In this section, to analyze the influences of the step size α, as depicted in Eq. (7), the different reconstructed images based on α values ranging from 0 to 1.8 were evaluated by the MSSIM, as shown in Fig. 6. From Fig. 6, it can be observed that the noise and the artifacts in the reconstructed images increased as the α values increased, and the edges (i.e., the microvasculature structures) were more accurate and clearer. However, if the α values became too small, the imaged edges and fine features were severely deformed, and if the α values became too large, the imaged edges and fine features were severely destroyed by the noise and the artifacts. Therefore, the step size α can serve as a balance parameter that controls the trade-off between the structure fidelity of the edges or fine features and the smoothness of the artifacts or noise. Since the step size α plays a critical role in the CT reconstruction process, the selection of the optimal α will be important. In this study, the optimal α values were selected by comparing both the MSSIM and the visual assessment of the reconstructed images based on different α values.

 

Fig. 6. Comparisons of the different reconstructed images based on α values ranging from 0 to 1.8. (a, c, e) are the curves of MSSIMs from the different reconstructed images using the proposed algorithm under the noise-free 340 projections, 68 projections and 34 projections, respectively. (b, d, f) are the curves of MSSIMs from the different reconstructed images using the proposed algorithm under the noisy 340 projections, 68 projections and 34 projections, respectively. Some reconstructed images from the different α values are presented in the dotted boxes, and the middle images located in the dotted boxes represent the reconstructed images from the optimal α values. When α = 0, the proposed algorithm will be equivalent to the traditional FBP combined with WGIF.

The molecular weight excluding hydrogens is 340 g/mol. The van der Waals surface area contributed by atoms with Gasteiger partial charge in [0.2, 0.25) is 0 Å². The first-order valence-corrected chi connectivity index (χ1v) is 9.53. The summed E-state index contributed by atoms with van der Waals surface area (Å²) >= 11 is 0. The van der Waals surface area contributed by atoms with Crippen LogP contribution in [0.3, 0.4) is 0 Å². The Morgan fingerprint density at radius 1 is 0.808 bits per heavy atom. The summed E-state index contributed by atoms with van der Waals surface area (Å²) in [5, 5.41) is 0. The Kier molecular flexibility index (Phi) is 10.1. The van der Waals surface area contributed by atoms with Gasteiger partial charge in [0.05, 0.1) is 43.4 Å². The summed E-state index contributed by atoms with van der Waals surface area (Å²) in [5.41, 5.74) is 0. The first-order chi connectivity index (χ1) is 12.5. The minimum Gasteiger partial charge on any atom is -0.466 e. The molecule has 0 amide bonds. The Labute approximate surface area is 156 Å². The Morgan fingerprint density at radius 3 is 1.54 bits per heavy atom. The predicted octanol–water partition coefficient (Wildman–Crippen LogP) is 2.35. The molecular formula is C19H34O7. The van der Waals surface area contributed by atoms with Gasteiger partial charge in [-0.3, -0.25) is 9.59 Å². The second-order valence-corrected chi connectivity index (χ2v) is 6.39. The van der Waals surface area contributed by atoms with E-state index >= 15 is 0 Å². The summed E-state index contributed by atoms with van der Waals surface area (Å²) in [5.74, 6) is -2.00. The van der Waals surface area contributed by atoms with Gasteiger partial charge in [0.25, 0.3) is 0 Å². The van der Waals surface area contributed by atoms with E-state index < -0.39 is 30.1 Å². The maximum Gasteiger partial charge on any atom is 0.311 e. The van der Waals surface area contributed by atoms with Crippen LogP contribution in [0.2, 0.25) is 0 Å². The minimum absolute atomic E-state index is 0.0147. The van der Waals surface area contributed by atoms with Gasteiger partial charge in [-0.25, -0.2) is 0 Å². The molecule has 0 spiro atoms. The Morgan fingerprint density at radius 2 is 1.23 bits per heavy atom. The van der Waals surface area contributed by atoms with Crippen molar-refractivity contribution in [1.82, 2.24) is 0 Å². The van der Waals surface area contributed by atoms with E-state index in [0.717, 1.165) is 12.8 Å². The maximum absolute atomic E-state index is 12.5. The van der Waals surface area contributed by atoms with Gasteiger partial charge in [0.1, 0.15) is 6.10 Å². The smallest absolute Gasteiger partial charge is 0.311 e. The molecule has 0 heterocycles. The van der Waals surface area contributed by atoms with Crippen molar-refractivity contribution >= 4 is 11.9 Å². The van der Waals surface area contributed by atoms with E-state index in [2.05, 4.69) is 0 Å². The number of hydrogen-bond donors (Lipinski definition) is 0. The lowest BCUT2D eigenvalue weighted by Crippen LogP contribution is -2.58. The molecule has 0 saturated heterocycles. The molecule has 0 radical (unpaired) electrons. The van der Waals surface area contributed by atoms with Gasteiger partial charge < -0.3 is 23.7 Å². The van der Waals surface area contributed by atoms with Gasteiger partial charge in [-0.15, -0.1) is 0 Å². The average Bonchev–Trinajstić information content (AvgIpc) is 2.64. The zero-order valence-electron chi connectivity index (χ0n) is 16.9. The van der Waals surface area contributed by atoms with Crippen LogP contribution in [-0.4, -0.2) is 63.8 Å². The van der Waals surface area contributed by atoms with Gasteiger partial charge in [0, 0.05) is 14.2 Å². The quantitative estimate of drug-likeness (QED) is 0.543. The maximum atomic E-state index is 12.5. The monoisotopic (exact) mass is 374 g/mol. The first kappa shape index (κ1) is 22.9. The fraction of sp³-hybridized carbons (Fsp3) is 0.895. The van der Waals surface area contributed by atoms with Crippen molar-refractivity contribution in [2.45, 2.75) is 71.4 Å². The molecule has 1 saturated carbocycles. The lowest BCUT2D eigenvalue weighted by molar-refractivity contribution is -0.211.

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3.5. Convergence analysis and computational time

To assess the convergence performance of the proposed algorithm under the noise-free and noisy few-projection conditions, the MSSIM-based and SNR-based convergence curves were presented, as shown in Fig. 7. The proposed algorithm converged near the 5th iteration. Therefore, in this study, the total number of iterations ${t_{\max }}$ was set to 5, and it was used as the stop criterion for the proposed algorithm. In addition, the reconstructed time of all slices from the 3D-MV phantom using both the FBP and the proposed algorithm under the noise-free and noisy few-projection conditions were computed, as presented in Table 1. The computational time of the proposed algorithm was approximately two minutes, which was much longer than that of the FBP, but this was acceptable for 3D reconstruction tasks.